—we fully support that decision. It makes sense for the Minister of Finance to ultimately have the ability to approve. It’s just going back to the way it used to be.
Today's bill would help ensure that Canadians would continue to have a strong and secure financial system on which they could rely. Canadians are proud that, unlike Europe or the U.S., we did not have to nationalize or bailout banks with taxpayer money. Canada has shown the value of ensuring a well-regulated financial system. That is something that has been recognized around the world.
Canada was ranked as having the soundest banks in the world by the World Economic Forum.
The influential magazine The Economist has also proclaimed:
Canada has had an easier time than most during the recent global recession, in part because of a conservative and well-regulated banking system.
Canadians use financial services every day, be it by using their credit card, cashing a cheque, going to the bank, or signing a mortgage. I think members would agree that Canadians deserve to be treated fairly when using these products and to be provided with clear information before agreeing to use them.
Indeed, since being elected in 2006, our government has taken important steps to address consumer concerns and make financial services products more consumer friendly. Those measures have included: protecting consumers with new credit card rules, such as requiring consent for credit limit increases, a minimum 21-day grace period on new purchases, full disclosure for consumers, and limiting other anti-consumer business practices; bringing in a code of conduct for the credit and debit card industry to help small businesses dealing with unfair practices, as the code would help ensure fairness, encourage real choice and competition, and protect businesses from rising costs; and banning negative option billing for financial products. There is much more.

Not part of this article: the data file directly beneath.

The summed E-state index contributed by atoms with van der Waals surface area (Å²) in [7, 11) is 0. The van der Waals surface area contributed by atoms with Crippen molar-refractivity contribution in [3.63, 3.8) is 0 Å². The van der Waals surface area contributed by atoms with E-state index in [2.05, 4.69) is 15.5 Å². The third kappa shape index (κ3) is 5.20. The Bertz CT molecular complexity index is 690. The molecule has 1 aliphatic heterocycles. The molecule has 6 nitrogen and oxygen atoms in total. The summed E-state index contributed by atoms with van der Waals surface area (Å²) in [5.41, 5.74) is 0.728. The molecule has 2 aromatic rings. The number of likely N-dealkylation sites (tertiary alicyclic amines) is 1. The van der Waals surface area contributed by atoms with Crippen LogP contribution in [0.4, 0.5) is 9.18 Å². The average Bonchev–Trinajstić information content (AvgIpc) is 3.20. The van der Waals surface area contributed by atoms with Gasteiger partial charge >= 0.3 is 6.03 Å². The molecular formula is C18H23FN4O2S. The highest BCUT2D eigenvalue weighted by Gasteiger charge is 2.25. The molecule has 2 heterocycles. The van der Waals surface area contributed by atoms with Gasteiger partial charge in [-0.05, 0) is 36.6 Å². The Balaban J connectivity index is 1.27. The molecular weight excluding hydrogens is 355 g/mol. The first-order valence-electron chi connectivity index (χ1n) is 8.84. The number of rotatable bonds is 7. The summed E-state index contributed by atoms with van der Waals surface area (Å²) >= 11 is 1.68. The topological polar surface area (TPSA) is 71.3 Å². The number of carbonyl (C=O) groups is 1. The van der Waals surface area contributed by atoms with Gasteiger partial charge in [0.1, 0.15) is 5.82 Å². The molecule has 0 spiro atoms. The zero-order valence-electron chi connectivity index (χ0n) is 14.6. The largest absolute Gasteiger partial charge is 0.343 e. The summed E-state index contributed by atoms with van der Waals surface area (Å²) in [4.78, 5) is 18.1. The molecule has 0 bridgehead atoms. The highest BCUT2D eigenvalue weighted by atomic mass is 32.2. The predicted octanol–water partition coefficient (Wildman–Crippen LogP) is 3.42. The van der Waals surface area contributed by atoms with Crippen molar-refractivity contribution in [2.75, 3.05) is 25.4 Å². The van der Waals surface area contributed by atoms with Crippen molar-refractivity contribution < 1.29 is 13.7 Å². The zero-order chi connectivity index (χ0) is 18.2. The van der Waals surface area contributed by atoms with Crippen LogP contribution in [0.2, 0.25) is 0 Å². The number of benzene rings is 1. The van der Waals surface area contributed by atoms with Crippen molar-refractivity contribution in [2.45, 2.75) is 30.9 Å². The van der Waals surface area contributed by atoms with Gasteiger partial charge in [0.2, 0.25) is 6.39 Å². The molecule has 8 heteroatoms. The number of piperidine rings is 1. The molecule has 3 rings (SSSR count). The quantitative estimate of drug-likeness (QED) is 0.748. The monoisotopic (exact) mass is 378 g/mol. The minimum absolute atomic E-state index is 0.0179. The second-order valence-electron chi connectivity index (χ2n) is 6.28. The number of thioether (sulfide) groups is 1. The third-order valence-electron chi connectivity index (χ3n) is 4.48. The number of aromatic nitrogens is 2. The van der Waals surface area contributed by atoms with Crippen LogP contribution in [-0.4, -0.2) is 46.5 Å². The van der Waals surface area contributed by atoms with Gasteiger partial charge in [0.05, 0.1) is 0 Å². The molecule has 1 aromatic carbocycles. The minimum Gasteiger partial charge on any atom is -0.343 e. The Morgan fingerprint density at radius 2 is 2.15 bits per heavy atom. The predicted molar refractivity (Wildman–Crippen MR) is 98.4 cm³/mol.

Our government agrees that making financial services products more consumer friendly is an important goal.
In this legislation, we are making a few important changes to federal financial institution statutes, including confirming that Canadians, including bank customers, are able to cash government cheques in amounts of less than $1,500 free of charge at any bank in Canada, and improving consumer protection by increasing the maximum administrative penalty that the Financial Consumer Agency of Canada, FCAC, could levy from $200,000 to $500,000. This would also bring FCAC penalties in line with other financial regulatory authorities, like the Office of the Superintendent of Financial Institutions and the Financial Transactions and Reports Analysis Centre of Canada.
This is in addition to consumer-friendly measures we announced in budget 2011, such as banning unsolicited credit card cheques, moving to protect consumers of prepaid cards, beginning to implement the task force on financial literacy's recommendations, starting with the creation of a financial literacy leader in the government. In fact, it was only last month that we introduced the financial literacy leader act to move forward on the financial literacy front.
I could go on to outline other very important components of the bill, but I will close by encouraging all members of the House to support this very important mandatory and routine legislation so as to ensure it is passed without delay so that we can continue to enjoy a strong, stable financial sector.